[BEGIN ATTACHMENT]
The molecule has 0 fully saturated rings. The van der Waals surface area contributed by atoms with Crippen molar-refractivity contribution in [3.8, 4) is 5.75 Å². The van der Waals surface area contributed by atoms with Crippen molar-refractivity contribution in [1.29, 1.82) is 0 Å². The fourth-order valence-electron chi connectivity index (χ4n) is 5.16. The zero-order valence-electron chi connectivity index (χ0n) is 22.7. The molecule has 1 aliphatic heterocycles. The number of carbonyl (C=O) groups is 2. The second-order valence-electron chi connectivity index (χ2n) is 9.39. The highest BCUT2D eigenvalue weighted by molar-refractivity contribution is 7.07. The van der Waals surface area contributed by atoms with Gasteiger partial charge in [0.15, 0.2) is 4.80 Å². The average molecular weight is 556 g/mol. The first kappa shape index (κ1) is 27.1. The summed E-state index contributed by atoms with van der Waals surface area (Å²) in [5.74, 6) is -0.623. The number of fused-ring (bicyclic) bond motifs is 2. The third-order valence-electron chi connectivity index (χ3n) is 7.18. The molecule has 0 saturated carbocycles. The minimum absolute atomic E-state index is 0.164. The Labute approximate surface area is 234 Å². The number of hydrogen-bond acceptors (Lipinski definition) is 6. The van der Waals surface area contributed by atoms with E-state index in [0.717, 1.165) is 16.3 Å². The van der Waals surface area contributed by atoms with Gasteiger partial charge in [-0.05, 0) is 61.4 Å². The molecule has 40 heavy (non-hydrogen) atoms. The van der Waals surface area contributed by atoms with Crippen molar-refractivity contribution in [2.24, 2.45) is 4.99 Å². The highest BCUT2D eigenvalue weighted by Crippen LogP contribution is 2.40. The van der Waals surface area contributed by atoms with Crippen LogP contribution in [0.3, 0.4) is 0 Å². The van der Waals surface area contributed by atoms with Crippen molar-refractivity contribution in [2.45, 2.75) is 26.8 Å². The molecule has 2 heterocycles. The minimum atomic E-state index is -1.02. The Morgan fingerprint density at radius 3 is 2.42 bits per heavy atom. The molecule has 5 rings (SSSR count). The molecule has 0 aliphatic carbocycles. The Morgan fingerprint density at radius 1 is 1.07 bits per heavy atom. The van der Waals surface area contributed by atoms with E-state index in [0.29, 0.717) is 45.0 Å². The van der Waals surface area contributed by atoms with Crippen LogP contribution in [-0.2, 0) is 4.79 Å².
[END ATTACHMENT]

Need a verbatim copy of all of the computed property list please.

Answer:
The molecule has 0 fully saturated rings. The van der Waals surface area contributed by atoms with Crippen molar-refractivity contribution in [3.8, 4) is 5.75 Å². The van der Waals surface area contributed by atoms with Crippen molar-refractivity contribution in [1.29, 1.82) is 0 Å². The fourth-order valence-electron chi connectivity index (χ4n) is 5.16. The zero-order valence-electron chi connectivity index (χ0n) is 22.7. The molecule has 1 aliphatic heterocycles. The number of carbonyl (C=O) groups is 2. The second-order valence-electron chi connectivity index (χ2n) is 9.39. The highest BCUT2D eigenvalue weighted by molar-refractivity contribution is 7.07. The van der Waals surface area contributed by atoms with Gasteiger partial charge in [0.15, 0.2) is 4.80 Å². The average molecular weight is 556 g/mol. The first kappa shape index (κ1) is 27.1. The summed E-state index contributed by atoms with van der Waals surface area (Å²) in [5.74, 6) is -0.623. The number of fused-ring (bicyclic) bond motifs is 2. The third-order valence-electron chi connectivity index (χ3n) is 7.18. The molecule has 0 saturated carbocycles. The minimum absolute atomic E-state index is 0.164. The Labute approximate surface area is 234 Å². The number of hydrogen-bond acceptors (Lipinski definition) is 6. The van der Waals surface area contributed by atoms with E-state index in [0.717, 1.165) is 16.3 Å². The van der Waals surface area contributed by atoms with Gasteiger partial charge in [-0.05, 0) is 61.4 Å². The molecule has 40 heavy (non-hydrogen) atoms. The van der Waals surface area contributed by atoms with Crippen molar-refractivity contribution in [2.24, 2.45) is 4.99 Å². The highest BCUT2D eigenvalue weighted by Crippen LogP contribution is 2.40. The van der Waals surface area contributed by atoms with Crippen LogP contribution in [0.3, 0.4) is 0 Å². The van der Waals surface area contributed by atoms with Crippen molar-refractivity contribution in [2.45, 2.75) is 26.8 Å². The molecule has 2 heterocycles. The minimum atomic E-state index is -1.02. The Morgan fingerprint density at radius 3 is 2.42 bits per heavy atom. The molecule has 5 rings (SSSR count). The molecule has 0 aliphatic carbocycles. The Morgan fingerprint density at radius 1 is 1.07 bits per heavy atom. The van der Waals surface area contributed by atoms with E-state index in [0.29, 0.717) is 45.0 Å². The van der Waals surface area contributed by atoms with Crippen LogP contribution in [-0.2, 0) is 4.79 Å².